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Physical & Chemical properties

Vapour pressure

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Description of key information

vapor pressure at 20°C: <= 1.7 Pa
vapor pressure at 50°C: <= 34 Pa

Key value for chemical safety assessment

Vapour pressure:
1.7 Pa
at the temperature of:
20 °C

Additional information

In the Klimisch 2 non-GLP study from Kintrup (2014) the vapour pressure of Butanedioic acid, sulfo-, 4-C16-18 (even numbered)-alkyl esters, disodium saltswas calculated using the melting and boiling point.An estimation procedure in accordance with the test method OECD Guideline 104 “OECD Guideline For The Testing Of Chemicals, adopted by the Council on 23 March 2006, Vapour Pressure” ANNEX Estimation Method newest version (Robert S. Boethling, Donald Mackay, Handbook of Property Estimation Methods for Chemicals, Lewis Publishers, year of publication 2000, Cap. 3 - Vapour Pressure, Grain-Watson Method, p. 53 – 65) was used. This method is applied for vapour pressures between 10^3 to 10^-7 mbar. This deviates from the older version published in OECD Guideline 104. It was used due to the differentiation between solids and liquids, which results in a more precise estimate.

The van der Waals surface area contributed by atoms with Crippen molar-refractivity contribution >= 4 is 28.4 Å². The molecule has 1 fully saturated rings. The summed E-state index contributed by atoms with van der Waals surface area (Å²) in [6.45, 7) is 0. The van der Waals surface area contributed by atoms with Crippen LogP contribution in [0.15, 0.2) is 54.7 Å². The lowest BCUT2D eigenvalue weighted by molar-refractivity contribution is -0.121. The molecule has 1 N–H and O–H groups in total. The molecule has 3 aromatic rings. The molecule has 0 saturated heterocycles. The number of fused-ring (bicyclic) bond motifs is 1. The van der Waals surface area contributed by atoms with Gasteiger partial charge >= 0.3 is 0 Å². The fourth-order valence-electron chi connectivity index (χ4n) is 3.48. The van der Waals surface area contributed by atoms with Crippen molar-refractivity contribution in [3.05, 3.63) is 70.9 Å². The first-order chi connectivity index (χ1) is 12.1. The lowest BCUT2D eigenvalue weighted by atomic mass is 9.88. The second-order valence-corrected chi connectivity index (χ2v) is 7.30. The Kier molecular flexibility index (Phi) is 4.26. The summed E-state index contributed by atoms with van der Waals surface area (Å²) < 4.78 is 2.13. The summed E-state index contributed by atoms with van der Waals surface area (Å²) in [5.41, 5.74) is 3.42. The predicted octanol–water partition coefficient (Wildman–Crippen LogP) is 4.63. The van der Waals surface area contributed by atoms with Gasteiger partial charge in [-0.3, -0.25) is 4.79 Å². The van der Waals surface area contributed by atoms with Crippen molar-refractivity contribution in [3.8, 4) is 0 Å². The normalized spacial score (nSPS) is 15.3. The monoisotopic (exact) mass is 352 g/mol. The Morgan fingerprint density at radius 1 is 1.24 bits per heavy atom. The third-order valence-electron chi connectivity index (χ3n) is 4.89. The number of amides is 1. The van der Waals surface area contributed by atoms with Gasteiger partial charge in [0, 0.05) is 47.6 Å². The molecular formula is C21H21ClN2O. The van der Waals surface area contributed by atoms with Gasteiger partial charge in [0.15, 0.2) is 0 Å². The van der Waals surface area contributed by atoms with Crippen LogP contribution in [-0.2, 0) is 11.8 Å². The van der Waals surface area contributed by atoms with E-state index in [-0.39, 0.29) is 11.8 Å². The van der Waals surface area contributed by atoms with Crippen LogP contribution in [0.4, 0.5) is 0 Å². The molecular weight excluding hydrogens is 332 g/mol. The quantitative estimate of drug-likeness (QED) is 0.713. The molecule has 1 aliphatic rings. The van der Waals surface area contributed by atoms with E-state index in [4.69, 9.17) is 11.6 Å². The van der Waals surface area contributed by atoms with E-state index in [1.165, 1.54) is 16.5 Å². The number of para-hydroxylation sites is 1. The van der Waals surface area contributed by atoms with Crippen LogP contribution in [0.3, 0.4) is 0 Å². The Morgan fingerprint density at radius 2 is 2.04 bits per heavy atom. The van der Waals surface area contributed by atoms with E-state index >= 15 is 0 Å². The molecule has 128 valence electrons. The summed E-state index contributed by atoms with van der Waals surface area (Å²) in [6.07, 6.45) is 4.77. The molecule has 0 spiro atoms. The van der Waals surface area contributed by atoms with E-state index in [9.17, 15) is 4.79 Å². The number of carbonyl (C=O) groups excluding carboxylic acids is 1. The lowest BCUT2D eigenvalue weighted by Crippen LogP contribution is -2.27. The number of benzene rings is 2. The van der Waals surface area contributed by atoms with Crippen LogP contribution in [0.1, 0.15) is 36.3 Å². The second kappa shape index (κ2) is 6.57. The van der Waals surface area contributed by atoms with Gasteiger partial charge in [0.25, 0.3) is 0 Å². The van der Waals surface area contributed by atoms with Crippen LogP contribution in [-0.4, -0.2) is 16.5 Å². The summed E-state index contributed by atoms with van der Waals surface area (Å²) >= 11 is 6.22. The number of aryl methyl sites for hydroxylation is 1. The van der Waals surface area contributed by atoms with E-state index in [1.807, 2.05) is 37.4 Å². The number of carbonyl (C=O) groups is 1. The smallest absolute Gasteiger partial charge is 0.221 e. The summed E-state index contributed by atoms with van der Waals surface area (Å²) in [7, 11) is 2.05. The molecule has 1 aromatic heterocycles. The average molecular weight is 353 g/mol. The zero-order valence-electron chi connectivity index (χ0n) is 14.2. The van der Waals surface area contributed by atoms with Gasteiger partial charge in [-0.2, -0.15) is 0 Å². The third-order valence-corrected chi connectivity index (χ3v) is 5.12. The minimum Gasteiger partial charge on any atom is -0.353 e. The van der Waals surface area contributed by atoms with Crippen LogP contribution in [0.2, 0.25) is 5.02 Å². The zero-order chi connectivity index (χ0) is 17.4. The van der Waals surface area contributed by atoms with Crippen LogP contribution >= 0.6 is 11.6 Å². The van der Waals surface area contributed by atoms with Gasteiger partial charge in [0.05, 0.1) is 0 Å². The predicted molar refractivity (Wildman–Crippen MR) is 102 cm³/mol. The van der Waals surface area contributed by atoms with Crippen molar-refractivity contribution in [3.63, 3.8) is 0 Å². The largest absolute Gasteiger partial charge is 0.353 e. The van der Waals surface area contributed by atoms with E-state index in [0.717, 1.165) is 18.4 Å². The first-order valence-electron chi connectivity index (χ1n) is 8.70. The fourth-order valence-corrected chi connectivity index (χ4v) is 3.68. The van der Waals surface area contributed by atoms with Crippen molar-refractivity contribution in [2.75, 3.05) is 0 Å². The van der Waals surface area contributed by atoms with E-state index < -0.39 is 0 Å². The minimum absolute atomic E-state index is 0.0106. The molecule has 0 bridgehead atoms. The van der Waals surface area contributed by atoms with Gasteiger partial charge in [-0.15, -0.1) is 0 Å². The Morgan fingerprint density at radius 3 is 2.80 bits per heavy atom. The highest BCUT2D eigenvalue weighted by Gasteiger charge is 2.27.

Using a melting point of 34°C and a boiling point of 256°C resulted in a finding that Butanedioic acid, sulfo-, 4-C16-18 (even numbered)-alkyl esters, disodium saltshas a vapour pressure of ≤ 1.7 Pa at 20 °C according to the definition in the OECD Guideline 104 (Grain-Watson estimation).

This value is considered reliable for the further risk assessment.